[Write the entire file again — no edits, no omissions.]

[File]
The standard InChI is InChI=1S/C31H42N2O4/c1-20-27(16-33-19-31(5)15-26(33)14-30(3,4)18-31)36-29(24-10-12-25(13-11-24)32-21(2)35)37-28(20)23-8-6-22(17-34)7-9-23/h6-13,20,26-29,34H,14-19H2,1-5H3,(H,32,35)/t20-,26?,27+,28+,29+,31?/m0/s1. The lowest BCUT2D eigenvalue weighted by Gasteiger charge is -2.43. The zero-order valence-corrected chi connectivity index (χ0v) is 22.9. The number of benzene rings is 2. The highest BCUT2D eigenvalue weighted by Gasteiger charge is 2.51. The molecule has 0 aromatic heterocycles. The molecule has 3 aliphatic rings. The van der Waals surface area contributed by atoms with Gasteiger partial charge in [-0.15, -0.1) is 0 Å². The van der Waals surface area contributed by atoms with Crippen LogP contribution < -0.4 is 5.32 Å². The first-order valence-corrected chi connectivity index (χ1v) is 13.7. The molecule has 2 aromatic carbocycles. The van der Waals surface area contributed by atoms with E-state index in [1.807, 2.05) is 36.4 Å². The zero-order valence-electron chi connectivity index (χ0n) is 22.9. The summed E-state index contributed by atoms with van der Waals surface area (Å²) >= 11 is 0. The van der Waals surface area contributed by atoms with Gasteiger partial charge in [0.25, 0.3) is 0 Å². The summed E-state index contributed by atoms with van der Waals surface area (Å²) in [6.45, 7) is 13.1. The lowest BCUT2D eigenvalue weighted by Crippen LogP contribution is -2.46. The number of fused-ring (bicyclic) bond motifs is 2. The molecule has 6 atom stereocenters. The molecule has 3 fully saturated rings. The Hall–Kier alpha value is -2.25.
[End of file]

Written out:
The standard InChI is InChI=1S/C31H42N2O4/c1-20-27(16-33-19-31(5)15-26(33)14-30(3,4)18-31)36-29(24-10-12-25(13-11-24)32-21(2)35)37-28(20)23-8-6-22(17-34)7-9-23/h6-13,20,26-29,34H,14-19H2,1-5H3,(H,32,35)/t20-,26?,27+,28+,29+,31?/m0/s1. The lowest BCUT2D eigenvalue weighted by Gasteiger charge is -2.43. The zero-order valence-corrected chi connectivity index (χ0v) is 22.9. The number of benzene rings is 2. The highest BCUT2D eigenvalue weighted by Gasteiger charge is 2.51. The molecule has 0 aromatic heterocycles. The molecule has 3 aliphatic rings. The van der Waals surface area contributed by atoms with Gasteiger partial charge in [-0.15, -0.1) is 0 Å². The van der Waals surface area contributed by atoms with Crippen LogP contribution < -0.4 is 5.32 Å². The first-order valence-corrected chi connectivity index (χ1v) is 13.7. The molecule has 2 aromatic carbocycles. The van der Waals surface area contributed by atoms with E-state index in [1.807, 2.05) is 36.4 Å². The zero-order valence-electron chi connectivity index (χ0n) is 22.9. The summed E-state index contributed by atoms with van der Waals surface area (Å²) >= 11 is 0. The van der Waals surface area contributed by atoms with Gasteiger partial charge in [0.25, 0.3) is 0 Å². The summed E-state index contributed by atoms with van der Waals surface area (Å²) in [6.45, 7) is 13.1. The lowest BCUT2D eigenvalue weighted by Crippen LogP contribution is -2.46. The number of fused-ring (bicyclic) bond motifs is 2. The molecule has 6 atom stereocenters. The molecule has 3 fully saturated rings. The Hall–Kier alpha value is -2.25.